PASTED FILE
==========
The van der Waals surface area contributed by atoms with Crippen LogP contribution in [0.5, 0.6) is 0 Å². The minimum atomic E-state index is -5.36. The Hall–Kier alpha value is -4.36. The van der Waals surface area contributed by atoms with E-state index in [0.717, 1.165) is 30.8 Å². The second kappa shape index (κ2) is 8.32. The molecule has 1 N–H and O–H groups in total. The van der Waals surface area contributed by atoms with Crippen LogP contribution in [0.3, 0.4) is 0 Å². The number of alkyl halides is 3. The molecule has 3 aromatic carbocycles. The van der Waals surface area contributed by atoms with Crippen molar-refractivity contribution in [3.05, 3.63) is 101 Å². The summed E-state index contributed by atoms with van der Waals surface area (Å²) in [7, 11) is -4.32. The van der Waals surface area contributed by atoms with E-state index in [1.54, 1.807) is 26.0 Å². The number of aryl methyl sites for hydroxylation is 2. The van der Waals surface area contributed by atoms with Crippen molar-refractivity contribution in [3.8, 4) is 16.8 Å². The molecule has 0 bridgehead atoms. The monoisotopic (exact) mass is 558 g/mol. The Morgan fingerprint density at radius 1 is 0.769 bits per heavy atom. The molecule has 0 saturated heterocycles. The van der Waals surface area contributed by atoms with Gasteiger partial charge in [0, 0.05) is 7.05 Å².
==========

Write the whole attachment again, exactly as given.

The van der Waals surface area contributed by atoms with Crippen LogP contribution in [0.5, 0.6) is 0 Å². The minimum atomic E-state index is -5.36. The Hall–Kier alpha value is -4.36. The van der Waals surface area contributed by atoms with E-state index in [0.717, 1.165) is 30.8 Å². The second kappa shape index (κ2) is 8.32. The molecule has 1 N–H and O–H groups in total. The van der Waals surface area contributed by atoms with Crippen LogP contribution in [0.3, 0.4) is 0 Å². The number of alkyl halides is 3. The molecule has 3 aromatic carbocycles. The van der Waals surface area contributed by atoms with Crippen molar-refractivity contribution in [3.05, 3.63) is 101 Å². The summed E-state index contributed by atoms with van der Waals surface area (Å²) in [7, 11) is -4.32. The van der Waals surface area contributed by atoms with E-state index in [1.54, 1.807) is 26.0 Å². The number of aryl methyl sites for hydroxylation is 2. The van der Waals surface area contributed by atoms with Crippen molar-refractivity contribution in [3.8, 4) is 16.8 Å². The molecule has 0 bridgehead atoms. The monoisotopic (exact) mass is 558 g/mol. The Morgan fingerprint density at radius 1 is 0.769 bits per heavy atom. The molecule has 0 saturated heterocycles. The van der Waals surface area contributed by atoms with Gasteiger partial charge in [0, 0.05) is 7.05 Å².